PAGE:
After some decision-making, some of the group decided to head back to Hirakata. Jenna and I took a train to meet up with Tim, Jess, Kayo, Samara and some other people in Shinsaibashi. Shinsaibashi is the shopping district in Osaka. Walking around there made for really interesting people watching. Being in Osaka is a totally different experience than being in Hirakata. When I stayed in Osaka when I first came to Japan it wasn’t in a very big part of the city, so I never experienced exactly what the downtown area felt like. We spent a long time just walking around and doing a bit of shopping. There was a gigantic electronics store that I did not want to leave. There were walls and walls of video games. There is another place in Osaka called DenDen Town that is the electronics district, so I decided to hold off buying things until I go there and check out what they have. We ended up walking into Amerika Mura, also known as Amemura, as well. Other than Kyoto, I’ve yet to see this many foreigners in one place. It was packed and had some of the strangest stores and clothing I’ve seen in Japan. There were also some expensive designer stores randomly placed around the street. We found the main part of Shinsaibashi, but we walked through it pretty quickly. Our goal was to reach the enormous H&M at the end of street. I’ve never been in a store with so many people. Even on days at Apple when you could barely walk, it didn’t compare to this. The dressing room lines were INSANE and took forever. In the end I didn’t buy anything since I figured I could get most of it easily back home. Shinsaibashi is a really big part of the city, so I only got a glimpse of what there is down there. Just like Kyoto, I’m sure I’ll go back there more than a few times to just to be able to see all there is.

After that point, it was dark out and it had been a really long day for most of us, so Jess, Jenna, and I headed back to Hirakata while the rest of group stayed to go to clubbing later that night. Jess and I decided to get Yakiniku from a place downtown called Toriki. All in the all the two days were good, if not tiring. Since this post is already pretty long I’ll end here. Since the next day, Sunday, was easily the best day I’ve had in Japan so far.

2 weeks later

So it has been a while since I wrote anything! There is always stuff going on and things I could write about but I just couldn’t find the motivation to actually sit down and type anything out. Right now I have an hour break before ceramics class, so I figured there is no better time!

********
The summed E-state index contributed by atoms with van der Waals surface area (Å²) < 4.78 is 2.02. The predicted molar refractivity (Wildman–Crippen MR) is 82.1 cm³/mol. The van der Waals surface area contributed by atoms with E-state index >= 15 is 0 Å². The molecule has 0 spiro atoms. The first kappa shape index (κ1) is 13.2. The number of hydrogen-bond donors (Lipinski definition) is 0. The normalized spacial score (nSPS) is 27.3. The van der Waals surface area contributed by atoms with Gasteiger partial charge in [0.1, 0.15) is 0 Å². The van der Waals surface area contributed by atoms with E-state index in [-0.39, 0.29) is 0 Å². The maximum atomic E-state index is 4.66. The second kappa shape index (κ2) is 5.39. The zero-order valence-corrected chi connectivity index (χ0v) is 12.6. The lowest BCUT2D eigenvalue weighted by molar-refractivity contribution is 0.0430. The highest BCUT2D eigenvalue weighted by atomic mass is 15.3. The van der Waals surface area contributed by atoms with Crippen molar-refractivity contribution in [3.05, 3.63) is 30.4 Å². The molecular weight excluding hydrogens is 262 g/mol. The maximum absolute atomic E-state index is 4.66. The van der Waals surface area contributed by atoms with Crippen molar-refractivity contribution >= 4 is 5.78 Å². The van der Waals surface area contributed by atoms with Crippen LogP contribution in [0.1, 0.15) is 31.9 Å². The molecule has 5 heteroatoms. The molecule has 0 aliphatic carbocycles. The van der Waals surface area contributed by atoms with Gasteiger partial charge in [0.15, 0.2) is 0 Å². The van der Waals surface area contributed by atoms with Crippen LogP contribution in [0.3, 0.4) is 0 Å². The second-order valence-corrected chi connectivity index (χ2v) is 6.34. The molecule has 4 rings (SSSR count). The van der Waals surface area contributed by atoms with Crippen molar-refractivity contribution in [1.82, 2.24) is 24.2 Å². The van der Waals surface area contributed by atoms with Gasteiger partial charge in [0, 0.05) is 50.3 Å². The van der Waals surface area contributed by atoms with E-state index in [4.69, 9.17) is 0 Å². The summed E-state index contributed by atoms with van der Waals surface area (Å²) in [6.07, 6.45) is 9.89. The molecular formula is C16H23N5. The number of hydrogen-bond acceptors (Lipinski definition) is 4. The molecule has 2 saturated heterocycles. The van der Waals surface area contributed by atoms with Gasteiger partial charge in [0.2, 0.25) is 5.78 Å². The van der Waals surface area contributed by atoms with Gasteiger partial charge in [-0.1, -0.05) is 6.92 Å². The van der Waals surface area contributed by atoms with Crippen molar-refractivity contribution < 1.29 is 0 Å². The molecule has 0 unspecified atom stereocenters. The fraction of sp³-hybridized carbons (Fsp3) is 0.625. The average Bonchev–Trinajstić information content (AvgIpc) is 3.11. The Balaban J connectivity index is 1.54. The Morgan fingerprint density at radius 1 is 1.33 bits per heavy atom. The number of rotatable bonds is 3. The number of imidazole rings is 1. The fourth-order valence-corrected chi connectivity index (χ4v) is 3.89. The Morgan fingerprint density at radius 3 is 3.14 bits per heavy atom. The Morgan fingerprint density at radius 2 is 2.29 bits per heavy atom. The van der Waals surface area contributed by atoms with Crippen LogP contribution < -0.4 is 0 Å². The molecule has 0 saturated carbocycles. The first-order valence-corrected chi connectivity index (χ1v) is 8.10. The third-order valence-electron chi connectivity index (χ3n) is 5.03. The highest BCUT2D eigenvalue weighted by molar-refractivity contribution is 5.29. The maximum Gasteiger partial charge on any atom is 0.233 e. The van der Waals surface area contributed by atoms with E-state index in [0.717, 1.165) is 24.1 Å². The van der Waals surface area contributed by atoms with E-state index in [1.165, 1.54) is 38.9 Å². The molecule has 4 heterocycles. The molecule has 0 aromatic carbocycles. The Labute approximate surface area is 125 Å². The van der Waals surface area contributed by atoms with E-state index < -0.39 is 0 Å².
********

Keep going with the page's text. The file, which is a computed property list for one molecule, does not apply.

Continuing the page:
Obviously classes have started. One thing I will say is that is I have never voluntarily taken a 9am class. Yet here I have 9am classes three days out of my week, and it’s rough. I have a hard time waking up and convincing myself to get out of bed. I did end up getting into Japanese 3 for speaking and reading. At first I thought the speaking class was going to be rough, but I actually like that class better. My teacher for reading and writing is nice and seems fun but the class itself isn’t. I think it’s mostly because I dislike reading out loud.

My other two classes are Ceramics and Monsters and Ghost and the Making of Modern Japan. Jess, Tim, and I all are in the Monsters class. So far it’s interesting, if lacking a little bit of focus. The unfortunate part is that somehow I end up being crazy tired every time we have class because it’s after all the 9-11am classes. It can be a fight to stay awake.

My favorite class is Ceramics. My teacher is honestly amazing. He speaks around eighty to ninety percent Kansai-Ben Japanese. It’s helping my listening out so much. Also some speaking here and there. I have class every day except Thursday for 2 hours. It’s nice to have something to focus on, and I really like being creative and making whatever I feel like.

Classes mostly keep me busy during the week since we always have homework and quizzes for Japanese. But the weekends are when most people get out and do stuff. I’ve been eating at various places around the city. I can easily say that the food will be the thing I’m going to miss the most when I leave. I cannot get enough of it. Granted there a still a few places back home to get Japanese food, but it doesn’t compare to the food here.